I took back my vow of "no chicken parts" for one day, and used 3 chicken breasts along with andouille sausage and a half pound of shrimp for this southern stew. I have never made this before, and am so thankful for leftovers and the promise that it will be made again. I hate the description, but I'll use it anyway that the broth was actually silk-like, since the pot was thickened with a whole half cup of flour. A fair amount of veg was present for all of that meat: a large green pepper, onion, okra and home canned tomatoes. We served the gumbo on plain white rice, and garnished with slices of sourdough bread. I was actually surprised that the meal wasn't as heavy as I anticipated. Well, at least not until I continued eating Champagne Cupcakes on into the wee hours of the morning.

Gumbo (adapted from Paula Deen, via Food Network)

serves 8-10
  • 3 large boneless, skinless chicken breast halves
  • salt and pepper
  • 1/4 cup coconut oil
  • 12 oz. andouille sausage, cut into 1/4-inch slices on the bias
  • 1/2 cup AP flour
  • 5 tablespoons butter
  • 1 large onion, chopped
  • 5-6 cloves garlic, minced
  • 1 green bell pepper, seeded and chopped
  • 3 stalks celery chopped
  • 1/4 c. Worcestershire Sauce
  • 1 smallish bunch of parsley (flat leaf)
  • 1 c. shrimp stock (could use chicken or beef stock to equal the 4 cups of liquid, we agreed that 4 cups of the shrimp stock may have been too "shrimpy".)
  • 3 c. water
  • 14 oz. "stewed tomatoes" (1 can, or equivalent home-canned)
  • 2 cups frozen, sliced okra
  • 4 green onions, sliced, white and green parts
  • 1/2 pound small shrimp (25-30 size), peeled and deveined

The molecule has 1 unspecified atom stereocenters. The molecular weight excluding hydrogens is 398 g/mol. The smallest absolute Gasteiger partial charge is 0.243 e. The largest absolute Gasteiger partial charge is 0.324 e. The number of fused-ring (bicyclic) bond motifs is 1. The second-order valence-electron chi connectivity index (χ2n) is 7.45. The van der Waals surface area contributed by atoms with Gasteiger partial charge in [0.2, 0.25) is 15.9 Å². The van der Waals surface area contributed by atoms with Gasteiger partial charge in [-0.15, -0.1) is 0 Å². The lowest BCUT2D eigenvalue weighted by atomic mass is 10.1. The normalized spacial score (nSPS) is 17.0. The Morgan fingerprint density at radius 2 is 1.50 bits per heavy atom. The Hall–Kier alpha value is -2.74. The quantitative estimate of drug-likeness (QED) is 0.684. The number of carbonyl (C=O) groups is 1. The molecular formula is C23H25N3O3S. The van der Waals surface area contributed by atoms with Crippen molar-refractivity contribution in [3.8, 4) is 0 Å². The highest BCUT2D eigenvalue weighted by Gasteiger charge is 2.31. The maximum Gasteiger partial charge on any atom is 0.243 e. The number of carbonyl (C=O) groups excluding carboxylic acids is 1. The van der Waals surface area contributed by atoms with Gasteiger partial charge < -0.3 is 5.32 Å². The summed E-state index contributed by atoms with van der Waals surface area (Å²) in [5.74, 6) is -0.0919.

Season the chicken with salt and pepper. Heat the oil in a non-reactive (enameled) dutch oven over medium-high heat. Cook the chicken until browned on both sides and remove. Add the sausage and cook until browned, then remove. Sprinkle the flour over the oil, add 2 tablespoons of butter and cook over medium heat, stirring constantly, until brown, about 10 minutes. Let the roux cool slightly.

Return the Dutch oven to low heat and melt the remaining 3 tablespoons butter. Add the onion, garlic, green pepper and celery and cook for 10 minutes. Add Worcestershire sauce, salt and pepper to taste and 1/4 bunch chopped parsley. Cook, while stirring frequently, for 10 minutes.

Add 4 cups liquid (shrimp stock/water or other stock), whisking constantly. Add the chicken and sausage. Bring to a boil, then reduce the heat, cover, and simmer for 45 minutes.

Add tomatoes and okra. Cover and simmer for 1 hour. Just before serving add the green onions and shrimp. Cover and cook until shrimp is opaque and cooked through about 3 minutes. Add additional chopped parsley, and serve over rice.

I reheated the last of the celery root pizza for lunch today, and look forward to a little bowl of gumbo for supper later tonight. Meanwhile, I'm sitting around in a clean-ish house after having taken my tree down yesterday. It's always a bittersweet time of year for me, I love Christmas and it's joy, the remembrance of the deepest things of life. A year ends, another notch indelibly marked into our lives, and January begins as a clean slate with nothing on the horizon.

The days seem immediately to lengthen, and the circle of seasons and life continue on. Being the homebody I am, I wonder what I can get myself into for the next few months before all I want to do is be outside, and I have a few ideas. If you have any suggestions, send them my way. Meanwhile, I'm off to read about sprouting grains...

Happy New Year!!